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    September 01, 2022

    Media contacts:

    Deidre McCabe, Director, Office of Communications, 410-767-3536

    Chase Cook, Deputy Director for Media Relations, 410-767-8649

    Maryland Department of Health expands maternal and child home visiting

    Four organizations to split $865,622 during year one of a three-year expansion

    Baltimore, MD – The Maryland Department of Health (MDH) announced more than $865,000 in grant funding going to four organizations to expand evidence-based home visiting services to pregnant people and parents with young children.

    The funding, made available by the Health Services Cost Review Commission to support the Statewide Integrated Health Improvement Strategy (SIHIS), is part of a three-year home visiting expansion that will provide more than $2.26 million in total grant funding between August 15, 2022, and June 30, 2025.

    Home visiting is a voluntary family support program driven by referrals from providers, hospitals, local health departments and community-based organizations. The program promotes infant and child health, fosters educational development and school readiness, and helps prevent child abuse and neglect. Home visits by trained professionals provide families with parenting information, resources and support from the time of pregnancy through a child’s first two to five years of life.


    Photo and video courtesy of Baltimore Healthy Start 

    “Home visiting supports pregnant parents and families with the resources and skills they need to raise physically, socially and emotionally healthy children,” said Dr. Jinlene Chan, MDH’s Deputy Secretary for Public Health Services. “Expanding home visiting will help vulnerable families who face added parenting challenges like postpartum depression and the lack of social and financial support create healthier, positive environments for their new baby, growing child and the entire family.”

    Evidence-based home visiting models undergo rigorous evaluation and have been shown to improve maternal and child health by connecting families to essential community services. Participants receive in-home education, case management and referrals to services based on their individualized needs, including prenatal care access, well-baby checkups, postpartum support, safe sleep training, child injury prevention, and early language and literacy skill development.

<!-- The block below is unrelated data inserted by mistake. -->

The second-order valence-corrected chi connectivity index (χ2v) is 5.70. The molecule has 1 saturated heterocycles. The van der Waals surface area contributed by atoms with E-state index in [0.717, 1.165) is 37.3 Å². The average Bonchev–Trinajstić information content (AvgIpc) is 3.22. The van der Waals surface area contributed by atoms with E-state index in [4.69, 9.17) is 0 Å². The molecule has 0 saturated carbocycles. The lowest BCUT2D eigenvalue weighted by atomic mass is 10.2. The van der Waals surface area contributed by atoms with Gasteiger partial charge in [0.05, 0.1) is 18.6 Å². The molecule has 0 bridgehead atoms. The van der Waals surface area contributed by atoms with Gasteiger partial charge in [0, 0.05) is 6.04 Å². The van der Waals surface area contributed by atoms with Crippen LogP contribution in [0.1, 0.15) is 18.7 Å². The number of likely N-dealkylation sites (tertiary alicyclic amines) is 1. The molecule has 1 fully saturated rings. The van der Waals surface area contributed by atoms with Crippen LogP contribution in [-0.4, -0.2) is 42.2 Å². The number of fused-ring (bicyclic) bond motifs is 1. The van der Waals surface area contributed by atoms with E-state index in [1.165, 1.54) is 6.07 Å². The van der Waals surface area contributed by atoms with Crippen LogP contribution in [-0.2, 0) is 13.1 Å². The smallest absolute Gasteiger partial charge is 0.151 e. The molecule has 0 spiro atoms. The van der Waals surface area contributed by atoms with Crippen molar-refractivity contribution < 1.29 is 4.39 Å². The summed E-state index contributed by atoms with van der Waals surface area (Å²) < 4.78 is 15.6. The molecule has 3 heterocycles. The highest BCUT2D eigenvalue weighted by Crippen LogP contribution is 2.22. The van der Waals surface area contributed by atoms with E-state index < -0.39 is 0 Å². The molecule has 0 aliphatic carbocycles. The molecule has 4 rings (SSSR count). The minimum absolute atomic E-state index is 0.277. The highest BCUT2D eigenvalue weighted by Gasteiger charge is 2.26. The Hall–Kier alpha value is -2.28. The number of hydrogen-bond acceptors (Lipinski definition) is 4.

Home visiting expansion is part of the state’s efforts to address disparities that impact maternal and child health, particularly in at-risk communities. Data shows Black women are at the highest risk for maternal mortality and morbidity. Black women are three times more likely to die from a pregnancy-related cause than White women, according to the U.S. Centers for Disease Control and Prevention (CDC). Babies born to Non-Hispanic Black women are twice as likely to die before their first birthday. 

    Maryland home visiting expansion funds will support programs in high-priority areas where elevated numbers of severe maternal morbidity are prominent, including Baltimore City, Anne Arundel, Montgomery and Washington Counties. MDH will provide year-one funding to the following programs:

    • Baltimore Healthy Start (BHS) will partner with Chase Braxton Glen Burnie Health Center to expand home visiting services to postpartum women in Anne Arundel County. The program will use the Great Kids curriculum, designed for home visits beginning in the gestational stage of pregnancy. Families will be offered standard BHS case management and care coordination services through the Chase Brexton-based Medication Assisted Treatment for Substance Use Disorder program.

    • Montgomery County Health Department will expand the Babies Born Healthy (BBH) program using the March of Dimes Becoming Mom (BAM) curriculum. BAM improves maternal knowledge through a community-based collaborative model of care, prenatal education and quality prenatal care. BBH will serve high-risk pregnant people beginning at any stage in their pregnancy and follow the mother and infant until the child turns six months of age. 

    • The Family Tree will expand home visiting services in Baltimore City through the Parents as Teachers (PAT) model. Home visitors make regular visits from prenatal through kindergarten age. The PAT curriculum focuses on mental health, nutrition, maternal depression, substance use and domestic violence. 

    • Washington County Health Department will expand existing home visiting services through the local program affiliate of Healthy Families America. The program will offer services to families starting prenatally and continuing through the child’s fifth birthday. Watch a Healthy Families America home visiting success story.

    Maternal and child health is a top population health priority for the state. It is a primary focus of Maryland’s SIHIS, a coordinated public-private initiative to improve health, reduce disparities, and transform healthcare delivery. To learn more about MDH’s efforts to improve the health of families statewide, visit https://health.maryland.gov/phpa/mch/Pages/home.aspx. 

    For more information about Maryland home visiting programs, visit 




    The Maryland Department of Health is dedicated to protecting and improving the health and safety of all Marylanders through disease prevention, access to care, quality management and community engagement. 

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